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How Will Your Vote Affect The Pennsylvania Supreme Court?

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Matt Rourke
/
AP
People walk by the Pennsylvania Judicial Center Tuesday, Dec. 8, 2015 at the state Capitol in Harrisburg, Pa.

On Election Day, Pennsylvania voters will decide whether the mandatory retirement age for Supreme Court Justices in Pennsylvania should be increased from 70 to 75. 

The judicial reform group Pennsylvanians for Modern Courts is staying out of the debate, which has often been contentious. 90.5 WESA's Josh Raulerson spoke with PMC's Maida Milone to unpack the key issues and their political implications.

Their conversation has been edited for length and clarity.

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MILONE: I think on the pro side, we've all seen that average life expectancy has increased in recent years, as well as medical advances that allow people to remain healthy and productive much longer than they used to. Since age related deterioration is  individual and not necessarily chronological, many judges will remain active and vital past the age of 70.

It's also believed that judicial proficiency is honed by experience, and we all thought that people become experts in time. So permitting them to remain on the bench longer really allows the public to benefit from their increased experience. On the other hand, people who don't support the extension would argue that it is indisputable that our mental capabilities deteriorate with age.

The current senior judge system that we have in place for Pennsylvania already allows older judges to continue their public service and the contribution of their public service after retirement, while at the  same time creating opportunities for new judges to come on the bench. In addition, judges themselves might not recognize this age related mental deterioration, so that when they have to be removed from the bench it can be, I think, embarrassing, and this might undermine public confidence in the judiciary.

Finally, judges should represent the populations they serve. We don't necessarily have the level of diversity on the bench that I think we might like to have. So maintaining the existing mandatory judicial retirement of age 70 will open up more positions and allow for increased diversity on the bench sooner, rather than later.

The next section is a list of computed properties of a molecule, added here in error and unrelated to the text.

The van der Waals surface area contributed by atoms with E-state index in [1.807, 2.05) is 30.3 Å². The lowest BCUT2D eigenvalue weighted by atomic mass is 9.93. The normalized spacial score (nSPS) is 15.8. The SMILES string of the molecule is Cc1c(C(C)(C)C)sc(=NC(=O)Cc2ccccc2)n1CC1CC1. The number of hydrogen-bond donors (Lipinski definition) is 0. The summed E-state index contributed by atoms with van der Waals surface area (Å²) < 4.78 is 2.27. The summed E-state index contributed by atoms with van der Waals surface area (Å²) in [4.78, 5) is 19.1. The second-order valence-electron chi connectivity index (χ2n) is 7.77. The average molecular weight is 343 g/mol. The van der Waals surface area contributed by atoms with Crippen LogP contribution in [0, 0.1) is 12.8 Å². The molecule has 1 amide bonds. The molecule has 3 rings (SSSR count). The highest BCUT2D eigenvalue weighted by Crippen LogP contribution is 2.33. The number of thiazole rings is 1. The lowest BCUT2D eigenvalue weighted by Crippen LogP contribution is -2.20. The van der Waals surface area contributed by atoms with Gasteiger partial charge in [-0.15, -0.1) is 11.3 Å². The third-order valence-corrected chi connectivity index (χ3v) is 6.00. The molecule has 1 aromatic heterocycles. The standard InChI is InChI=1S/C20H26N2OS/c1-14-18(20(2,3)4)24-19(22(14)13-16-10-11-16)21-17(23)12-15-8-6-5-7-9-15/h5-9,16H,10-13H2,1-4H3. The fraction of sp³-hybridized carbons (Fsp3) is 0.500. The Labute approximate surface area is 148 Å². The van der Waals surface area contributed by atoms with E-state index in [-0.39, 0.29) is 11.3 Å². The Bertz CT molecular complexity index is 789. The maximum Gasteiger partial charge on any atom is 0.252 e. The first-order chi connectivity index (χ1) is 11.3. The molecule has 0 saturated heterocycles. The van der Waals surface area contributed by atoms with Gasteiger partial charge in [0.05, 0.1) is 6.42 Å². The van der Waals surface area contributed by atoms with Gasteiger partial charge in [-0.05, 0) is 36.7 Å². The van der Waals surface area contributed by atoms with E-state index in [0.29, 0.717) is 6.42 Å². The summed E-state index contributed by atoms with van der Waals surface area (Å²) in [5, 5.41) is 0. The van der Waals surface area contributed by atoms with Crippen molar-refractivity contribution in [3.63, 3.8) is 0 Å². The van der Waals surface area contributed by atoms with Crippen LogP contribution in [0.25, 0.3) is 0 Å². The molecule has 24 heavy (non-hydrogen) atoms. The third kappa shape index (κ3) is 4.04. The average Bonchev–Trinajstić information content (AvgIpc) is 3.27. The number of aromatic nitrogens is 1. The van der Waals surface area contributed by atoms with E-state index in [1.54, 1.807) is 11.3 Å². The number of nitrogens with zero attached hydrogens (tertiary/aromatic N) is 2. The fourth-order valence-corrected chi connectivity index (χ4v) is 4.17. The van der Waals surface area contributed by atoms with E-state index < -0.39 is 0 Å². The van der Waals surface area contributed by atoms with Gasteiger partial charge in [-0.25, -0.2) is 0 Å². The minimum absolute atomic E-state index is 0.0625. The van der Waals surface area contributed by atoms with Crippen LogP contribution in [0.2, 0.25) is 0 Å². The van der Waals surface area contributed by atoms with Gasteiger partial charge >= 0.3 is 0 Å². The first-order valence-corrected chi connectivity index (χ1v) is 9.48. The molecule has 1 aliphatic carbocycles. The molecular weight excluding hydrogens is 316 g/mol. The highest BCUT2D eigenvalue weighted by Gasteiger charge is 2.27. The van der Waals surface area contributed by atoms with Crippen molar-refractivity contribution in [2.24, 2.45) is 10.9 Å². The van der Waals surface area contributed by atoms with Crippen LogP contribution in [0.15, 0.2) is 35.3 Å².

RAULERSON: What would be the immediate effect of raising the mandatory retirement age? Are we on the verge this Nov. 9, of losing a bunch of 70-year-old judges if this [age extension] isn't approved?

MILONE: Well currently, there is one judge, Tom Saylor who's the chief judge of the Pennsylvania Supreme Court, who will have to retire at the end of this year if the retirement age isn't extended to 75. And then there's also a second justice, Max Baer, who will have to retire in 2017. 

RAULERSON: Maybe this is just my impression, but [the amendment] seems to be rather contentious in a way that is not going to be immediately apparent to the public as to why that is. Is there a political dimension to this? Is there some partisan angle that's affecting the way it's playing out? 

MILONE: Well, I think this is what's been alleged. The Supreme Court is currently made up of seven justices, five of whom are Democrats and two of whom are Republicans; one of those Republican justices will have to retire at the end of this year. So, if the provision is amended, he would have an additional five years on the bench. The concurrent resolution that was passed by the legislature back in April, is thought to be used by Republicans to keep justice Saylor on the bench an additional five years.

Now, I have to say, candidly, not having a crystal ball, it's not clear to me that the amendment will favor one party over the other in the long run, because while it can keep Justice Saylor on the bench now, it's also going to extend  the terms of the current sitting Democratic justices. It is alleged to be a political issue, and as it's playing out right now, that makes sense, but in the long run, it really cuts both ways.